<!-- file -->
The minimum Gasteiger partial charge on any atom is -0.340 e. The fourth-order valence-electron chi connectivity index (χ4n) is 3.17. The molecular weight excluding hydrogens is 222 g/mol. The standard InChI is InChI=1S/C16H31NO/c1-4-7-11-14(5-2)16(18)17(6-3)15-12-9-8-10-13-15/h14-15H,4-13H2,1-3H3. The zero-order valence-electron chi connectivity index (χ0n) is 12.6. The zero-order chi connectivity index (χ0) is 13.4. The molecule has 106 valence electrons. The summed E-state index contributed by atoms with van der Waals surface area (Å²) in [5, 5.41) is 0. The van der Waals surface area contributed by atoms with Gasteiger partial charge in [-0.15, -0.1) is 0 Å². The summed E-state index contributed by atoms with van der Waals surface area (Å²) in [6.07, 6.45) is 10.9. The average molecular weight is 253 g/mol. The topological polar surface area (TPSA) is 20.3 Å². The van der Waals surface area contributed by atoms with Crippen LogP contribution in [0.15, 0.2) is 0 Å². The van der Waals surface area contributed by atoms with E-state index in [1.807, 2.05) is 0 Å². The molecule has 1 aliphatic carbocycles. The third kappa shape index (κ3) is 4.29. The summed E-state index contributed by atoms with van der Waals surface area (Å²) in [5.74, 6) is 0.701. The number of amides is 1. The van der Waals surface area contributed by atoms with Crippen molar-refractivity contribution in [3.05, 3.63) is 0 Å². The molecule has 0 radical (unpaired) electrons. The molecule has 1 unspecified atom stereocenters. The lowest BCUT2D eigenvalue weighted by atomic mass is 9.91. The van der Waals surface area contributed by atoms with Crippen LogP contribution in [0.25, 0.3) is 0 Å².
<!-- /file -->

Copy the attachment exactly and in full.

The minimum Gasteiger partial charge on any atom is -0.340 e. The fourth-order valence-electron chi connectivity index (χ4n) is 3.17. The molecular weight excluding hydrogens is 222 g/mol. The standard InChI is InChI=1S/C16H31NO/c1-4-7-11-14(5-2)16(18)17(6-3)15-12-9-8-10-13-15/h14-15H,4-13H2,1-3H3. The zero-order valence-electron chi connectivity index (χ0n) is 12.6. The zero-order chi connectivity index (χ0) is 13.4. The molecule has 106 valence electrons. The summed E-state index contributed by atoms with van der Waals surface area (Å²) in [5, 5.41) is 0. The van der Waals surface area contributed by atoms with Gasteiger partial charge in [-0.15, -0.1) is 0 Å². The summed E-state index contributed by atoms with van der Waals surface area (Å²) in [6.07, 6.45) is 10.9. The average molecular weight is 253 g/mol. The topological polar surface area (TPSA) is 20.3 Å². The van der Waals surface area contributed by atoms with Crippen LogP contribution in [0.15, 0.2) is 0 Å². The van der Waals surface area contributed by atoms with E-state index in [1.807, 2.05) is 0 Å². The molecule has 1 aliphatic carbocycles. The third kappa shape index (κ3) is 4.29. The summed E-state index contributed by atoms with van der Waals surface area (Å²) in [5.74, 6) is 0.701. The number of amides is 1. The van der Waals surface area contributed by atoms with Crippen molar-refractivity contribution in [3.05, 3.63) is 0 Å². The molecule has 0 radical (unpaired) electrons. The molecule has 1 unspecified atom stereocenters. The lowest BCUT2D eigenvalue weighted by atomic mass is 9.91. The van der Waals surface area contributed by atoms with Crippen LogP contribution in [0.25, 0.3) is 0 Å².